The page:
Laura Lamb [00:23:25] You know, really, what we've learned is that it has to be rental. It has to be at a price point that they can afford each month. And yes. And we have to figure out a way not to have lots of overhead to provide the services, but provide the services as it as al la carte or added basis. So I'm excited. We're learning a lot about the middle market. And again, just feel very fortunate that we have had this opportunity to kind of pilot it, learn and see, take those learnings so that we can do it in other areas across the state.  

 

Laura Lamb [00:24:02] Yeah, I think that's what's so exciting is to learn from this. This first effort. Thank you so much, Laura, for joining us again this week is certainly very informational and always inspiring from you. And we'll look forward to touching base next week.  

 

Laura Lamb [00:24:18] Great. Looking forward to it. Bryan, you have a nice weekend.  

 

Bryan Reynolds [00:24:21] Yeah, you too.  

 

Kristin Davenport [00:24:24] Bryan was once again so good to hear from Laura this week and to hear her talk about what we're doing with our We Can Do Better efforts as a company.  

 

Bryan Reynolds [00:24:34] I think it's such a wonderful initiative and program that we are talking with our staff members and listening to their experiences and also educating ourselves. And I think, you know, again, Laura is so dedicated to this initiative. So we're looking forward to hosting these for some time until we can help make some real progress in our communities and that we live within. And with any ERS as well.  

 

Kristin Davenport [00:25:06] Well it aligns with our core values. And inspiring to me personally that we're taking this on and not just thinking that we do enough so we can do better.  

 

Bryan Reynolds [00:25:16] Absolutely. Well, with that said, I'm going to introduce our next guest. Our next guest is Barbara Talbot of Deupree House here in Cincinnati, Ohio. And I had a really great time sitting down with your her hearing, how she's doing, what she's been up to and what she's looking forward to doing in the future when all this is over. So here's my interview with Barbara.  

 

Bryan Reynolds [00:25:44] So I'm here this week with one of our residents from Deupree House. With me is Barbara Talbot. Barbara has been a resident at Deupree House for about last seven years and Barbara has been very active and participating in the community.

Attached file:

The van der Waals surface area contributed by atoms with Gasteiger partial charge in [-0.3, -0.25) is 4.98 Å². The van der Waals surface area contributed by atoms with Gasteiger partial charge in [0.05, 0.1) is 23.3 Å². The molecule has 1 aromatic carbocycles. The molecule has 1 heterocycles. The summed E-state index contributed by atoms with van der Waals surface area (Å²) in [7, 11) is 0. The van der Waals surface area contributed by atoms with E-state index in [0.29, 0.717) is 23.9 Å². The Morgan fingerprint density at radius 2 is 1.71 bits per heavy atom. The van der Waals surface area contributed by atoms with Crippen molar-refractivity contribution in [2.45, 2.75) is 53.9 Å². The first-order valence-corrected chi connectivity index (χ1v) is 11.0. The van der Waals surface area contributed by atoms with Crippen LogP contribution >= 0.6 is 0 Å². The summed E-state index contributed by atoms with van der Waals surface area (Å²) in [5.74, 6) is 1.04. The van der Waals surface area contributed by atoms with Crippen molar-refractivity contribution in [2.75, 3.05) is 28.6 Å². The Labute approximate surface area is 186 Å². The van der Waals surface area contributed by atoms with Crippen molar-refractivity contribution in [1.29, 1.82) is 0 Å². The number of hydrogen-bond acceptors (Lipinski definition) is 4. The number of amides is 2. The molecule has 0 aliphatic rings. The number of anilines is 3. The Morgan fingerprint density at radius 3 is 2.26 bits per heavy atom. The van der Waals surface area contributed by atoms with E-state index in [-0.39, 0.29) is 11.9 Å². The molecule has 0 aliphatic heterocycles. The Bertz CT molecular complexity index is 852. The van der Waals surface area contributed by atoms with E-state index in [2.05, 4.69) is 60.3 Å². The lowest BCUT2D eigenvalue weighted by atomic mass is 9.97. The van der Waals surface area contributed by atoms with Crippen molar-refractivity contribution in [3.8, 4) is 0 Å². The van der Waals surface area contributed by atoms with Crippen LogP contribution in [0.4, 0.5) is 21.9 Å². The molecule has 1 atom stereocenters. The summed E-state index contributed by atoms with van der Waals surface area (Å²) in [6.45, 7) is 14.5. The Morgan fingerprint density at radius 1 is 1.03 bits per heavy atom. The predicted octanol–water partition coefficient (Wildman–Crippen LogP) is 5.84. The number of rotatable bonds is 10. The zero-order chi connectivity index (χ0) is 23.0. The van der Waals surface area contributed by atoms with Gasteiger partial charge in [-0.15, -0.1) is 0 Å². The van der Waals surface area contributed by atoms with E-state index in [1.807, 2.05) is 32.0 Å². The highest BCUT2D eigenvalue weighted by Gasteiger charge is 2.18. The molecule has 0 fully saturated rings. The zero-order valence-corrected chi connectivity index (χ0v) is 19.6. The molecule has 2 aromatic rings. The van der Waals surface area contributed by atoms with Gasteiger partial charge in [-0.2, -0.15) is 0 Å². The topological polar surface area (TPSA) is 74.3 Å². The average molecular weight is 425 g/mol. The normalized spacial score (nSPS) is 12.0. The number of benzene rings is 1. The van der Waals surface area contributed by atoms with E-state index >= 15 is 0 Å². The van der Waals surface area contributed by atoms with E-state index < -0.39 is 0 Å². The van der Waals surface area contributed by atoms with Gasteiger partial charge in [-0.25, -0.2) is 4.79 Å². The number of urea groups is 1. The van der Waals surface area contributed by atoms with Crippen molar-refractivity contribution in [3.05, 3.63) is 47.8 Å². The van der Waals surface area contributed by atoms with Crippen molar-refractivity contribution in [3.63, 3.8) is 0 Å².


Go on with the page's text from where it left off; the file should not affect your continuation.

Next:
Bryan Reynolds [00:25:59] You're the president of the resident council right now, is that correct, Barbara?  

 

Barbara Talbot [00:26:04] Yes.  

 

Bryan Reynolds [00:26:05] Okay. And also, she's been resident representative for the ERS board. So welcome today. Barbara.  

 

Barbara Talbot [00:26:12] Thank you.  

 

Bryan Reynolds [00:26:13] I'd just like to kind of do a check in with our residents during this time of Covid 19 and just ask, how are you doing?  

 

Barbara Talbot [00:26:21] I am doing just great with a little help from some new friends that I didn't know I had. I'm one of those people whose day starts with the most important activity of opening the front door and picking up the newspaper, the morning newspaper. If it is not there, my entire day is ruined. My entire day is upside down. I don't know what to do with myself that having that morning newspaper waiting for me makes all the difference in my life. Now, since the pandemic, of course, the newspaper carrier has not been able to get into our building. But I found out that the night security guards have been delivering our newspapers and I get two newspapers by subscription one, I get seven days a week and one I get five days a week. And I would like to tell everybody that the proper configuration of newspapers has been at my front door without fail every single morning since we were shut down by the pandemic. And I think that's the most remarkable service. And it makes me just very, very happy. And I am in the process of trying to get the names of those wonderful night guards who are giving us such good service with our newspaper delivery to get us all off to a good start.